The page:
The integrity management sector is becoming an area of increased focus, given the increasing installed base of pipelines. Douglas-Westwood expects this sector (incorporating in-line inspection, and any intelligent pigging performed for this purpose; and external inspection, and any routine repair and remediation works performed by the operator) to account for 14% of total operational expenditure over the next 5 years.
The O&M expenditure associated with pipeline stations and expenditure allocated to technical and land management support (including additional onsite technical expertise and troubleshooting of technical issues, as well as the maintenance of the right of way) are expected to account for 21% and 8%, respectively, of total operational expenditure over the 2017–2021 period.
Africa and Australasia are expected to see the largest percentage increase in terms of operational expenditure over the forecast period, with spending in each of these regions expected to rise by 31% over the 2017–2021 period, following significant upticks in installation activity in the near term. For example, in Africa, the number of additional kilometres installed is forecast to increase by 78% over the 2016–2018 period, driven by projects such as the Hoima to Tanga crude oil pipeline and the Djibouti-Dire Dawa-Awash (Horn of Africa) refined petroleum products pipeline. Although relatively small compared to regions such as North America, these markets could provide potential areas of focus for contractors in the O&M supply chain.
Public opposition will continue to act as one of the key barriers to installation activity over the forecast period. Notably, both the Keystone XL and Dakota Access Pipeline projects have experienced delays due to fierce opposition on environmental grounds. In the case of the latter project, the Army Corps of Engineers announced at the beginning of December 2016 that it would not grant a permit for the pipeline to drill under the Missouri river, following a series of protests by environmental activists.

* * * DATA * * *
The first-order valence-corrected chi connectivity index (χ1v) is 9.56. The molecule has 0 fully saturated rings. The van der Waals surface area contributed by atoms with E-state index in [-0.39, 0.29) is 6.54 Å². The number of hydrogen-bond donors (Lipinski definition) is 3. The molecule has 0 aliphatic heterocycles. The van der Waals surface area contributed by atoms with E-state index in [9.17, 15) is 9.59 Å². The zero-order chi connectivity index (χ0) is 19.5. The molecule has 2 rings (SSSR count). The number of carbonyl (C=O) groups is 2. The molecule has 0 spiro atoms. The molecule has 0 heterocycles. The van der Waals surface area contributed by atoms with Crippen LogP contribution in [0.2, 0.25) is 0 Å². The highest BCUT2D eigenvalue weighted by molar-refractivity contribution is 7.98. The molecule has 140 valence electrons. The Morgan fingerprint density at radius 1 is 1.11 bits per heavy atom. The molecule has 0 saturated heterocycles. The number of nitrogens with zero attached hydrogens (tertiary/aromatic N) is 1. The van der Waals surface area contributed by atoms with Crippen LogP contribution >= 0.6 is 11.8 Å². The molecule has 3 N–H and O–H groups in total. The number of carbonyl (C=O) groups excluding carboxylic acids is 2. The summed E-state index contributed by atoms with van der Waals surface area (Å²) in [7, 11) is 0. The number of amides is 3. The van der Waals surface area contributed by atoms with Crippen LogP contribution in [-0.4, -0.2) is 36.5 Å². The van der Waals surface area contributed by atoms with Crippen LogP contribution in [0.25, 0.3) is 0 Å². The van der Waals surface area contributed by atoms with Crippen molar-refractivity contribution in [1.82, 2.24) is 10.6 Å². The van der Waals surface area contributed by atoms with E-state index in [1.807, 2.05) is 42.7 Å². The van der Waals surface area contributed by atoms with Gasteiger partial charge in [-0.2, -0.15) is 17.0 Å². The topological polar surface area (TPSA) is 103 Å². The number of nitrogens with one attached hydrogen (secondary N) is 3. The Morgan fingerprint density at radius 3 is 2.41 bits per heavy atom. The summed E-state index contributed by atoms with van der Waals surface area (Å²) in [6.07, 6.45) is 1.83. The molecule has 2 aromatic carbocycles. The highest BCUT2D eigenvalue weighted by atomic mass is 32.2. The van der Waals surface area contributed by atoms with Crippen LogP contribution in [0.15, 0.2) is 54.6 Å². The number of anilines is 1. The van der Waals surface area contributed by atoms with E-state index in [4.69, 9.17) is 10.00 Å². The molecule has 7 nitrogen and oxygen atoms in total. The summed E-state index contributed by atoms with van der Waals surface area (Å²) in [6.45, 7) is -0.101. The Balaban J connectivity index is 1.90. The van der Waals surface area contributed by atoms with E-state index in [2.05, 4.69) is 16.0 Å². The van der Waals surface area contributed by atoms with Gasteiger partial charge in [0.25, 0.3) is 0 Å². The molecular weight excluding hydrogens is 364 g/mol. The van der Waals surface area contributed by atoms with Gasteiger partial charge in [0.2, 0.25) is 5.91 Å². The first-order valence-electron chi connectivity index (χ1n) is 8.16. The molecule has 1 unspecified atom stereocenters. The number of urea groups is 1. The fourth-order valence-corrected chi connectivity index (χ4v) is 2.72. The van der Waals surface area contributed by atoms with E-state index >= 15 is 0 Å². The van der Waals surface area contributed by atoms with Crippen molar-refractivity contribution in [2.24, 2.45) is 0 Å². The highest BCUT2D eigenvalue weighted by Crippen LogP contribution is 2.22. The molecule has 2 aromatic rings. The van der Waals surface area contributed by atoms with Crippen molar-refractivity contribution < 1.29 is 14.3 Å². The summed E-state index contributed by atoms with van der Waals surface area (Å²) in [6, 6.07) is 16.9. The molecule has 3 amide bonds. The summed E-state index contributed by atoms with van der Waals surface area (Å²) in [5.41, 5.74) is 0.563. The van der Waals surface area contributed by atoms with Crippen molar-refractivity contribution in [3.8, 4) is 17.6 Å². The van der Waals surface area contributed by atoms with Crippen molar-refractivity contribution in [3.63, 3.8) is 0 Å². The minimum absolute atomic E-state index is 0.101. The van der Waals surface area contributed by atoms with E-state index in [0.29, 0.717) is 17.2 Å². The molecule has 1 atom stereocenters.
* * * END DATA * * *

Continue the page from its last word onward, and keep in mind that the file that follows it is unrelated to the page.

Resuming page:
Security also remains a prominent obstacle, with the Trans-Saharan Gas Pipeline from Nigeria to Algeria having faced delays to the start of construction due to security concerns along the planned pipeline route. Surveillance of the planned pipeline route is also an ongoing concern for the Turkmenistan-Afghanistan-Pakistan-India pipeline, which will pass through territory in southern Helmand province in Afghanistan, as well as the Balochistan province in Pakistan.
Geopolitical issues also have the potential to delay ambitious inter-regional pipeline projects. For example, the signature of the agreement for the Turkish Stream pipeline to transport Russian gas to Turkey was suspended until October 2016, following political tensions between the two countries relating to the conflict in Syria.
Conversely, events such as the lifting of international nuclear-related sanctions against Iran in January 2016 provide a potential significant opportunity for key contractors within the global supply chain. Iran is expected to be a significant contributor to installation activity in the Middle East over the forecast period, with projects such as the IGAT IX pipeline providing a potential gateway for the export of Iranian gas to markets in Europe.
Since joining Douglas-Westwood, Katy Smith has worked on the quarterly “World Drilling & Production Forecast World Oilfield Services Market Forecast” reports, and has also authored the “World Land Drilling Rig Market Forecast” and “Iran Oil & Gas Market Forecast” reports. The 2017–2021 edition of the “World Onshore Pipelines Market Forecast” report is the second edition of the report that she has worked on. Smith is a graduate of the University of Kent, where she completed a bachelor of laws degree in English and French law and a master of arts degree in international relations.